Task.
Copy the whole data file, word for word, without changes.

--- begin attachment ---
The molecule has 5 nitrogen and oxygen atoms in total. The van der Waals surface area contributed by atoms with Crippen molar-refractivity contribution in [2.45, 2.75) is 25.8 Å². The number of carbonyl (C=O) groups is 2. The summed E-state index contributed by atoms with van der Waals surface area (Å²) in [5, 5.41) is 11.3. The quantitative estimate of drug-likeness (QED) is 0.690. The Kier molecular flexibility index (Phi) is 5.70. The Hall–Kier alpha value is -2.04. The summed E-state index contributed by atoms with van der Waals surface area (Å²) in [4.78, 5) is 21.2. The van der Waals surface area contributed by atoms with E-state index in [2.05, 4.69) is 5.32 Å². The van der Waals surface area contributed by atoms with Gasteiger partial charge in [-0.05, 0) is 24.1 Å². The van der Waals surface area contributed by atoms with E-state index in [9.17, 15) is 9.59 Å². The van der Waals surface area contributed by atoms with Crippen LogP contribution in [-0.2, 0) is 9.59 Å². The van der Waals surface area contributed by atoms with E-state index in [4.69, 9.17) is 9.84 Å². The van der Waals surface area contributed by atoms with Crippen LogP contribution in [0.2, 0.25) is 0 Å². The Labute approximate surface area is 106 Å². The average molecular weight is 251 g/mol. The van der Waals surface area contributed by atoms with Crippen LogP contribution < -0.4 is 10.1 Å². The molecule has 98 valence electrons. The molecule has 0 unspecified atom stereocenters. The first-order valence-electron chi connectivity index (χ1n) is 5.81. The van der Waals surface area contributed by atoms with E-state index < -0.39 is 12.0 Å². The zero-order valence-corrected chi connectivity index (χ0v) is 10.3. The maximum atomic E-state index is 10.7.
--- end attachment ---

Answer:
The molecule has 5 nitrogen and oxygen atoms in total. The van der Waals surface area contributed by atoms with Crippen molar-refractivity contribution in [2.45, 2.75) is 25.8 Å². The number of carbonyl (C=O) groups is 2. The summed E-state index contributed by atoms with van der Waals surface area (Å²) in [5, 5.41) is 11.3. The quantitative estimate of drug-likeness (QED) is 0.690. The Kier molecular flexibility index (Phi) is 5.70. The Hall–Kier alpha value is -2.04. The summed E-state index contributed by atoms with van der Waals surface area (Å²) in [4.78, 5) is 21.2. The van der Waals surface area contributed by atoms with E-state index in [2.05, 4.69) is 5.32 Å². The van der Waals surface area contributed by atoms with Gasteiger partial charge in [-0.05, 0) is 24.1 Å². The van der Waals surface area contributed by atoms with E-state index in [9.17, 15) is 9.59 Å². The van der Waals surface area contributed by atoms with Crippen LogP contribution in [-0.2, 0) is 9.59 Å². The van der Waals surface area contributed by atoms with E-state index in [4.69, 9.17) is 9.84 Å². The van der Waals surface area contributed by atoms with Crippen LogP contribution in [0.2, 0.25) is 0 Å². The Labute approximate surface area is 106 Å². The average molecular weight is 251 g/mol. The van der Waals surface area contributed by atoms with Crippen LogP contribution < -0.4 is 10.1 Å². The molecule has 98 valence electrons. The molecule has 0 unspecified atom stereocenters. The first-order valence-electron chi connectivity index (χ1n) is 5.81. The van der Waals surface area contributed by atoms with E-state index < -0.39 is 12.0 Å². The zero-order valence-corrected chi connectivity index (χ0v) is 10.3. The maximum atomic E-state index is 10.7.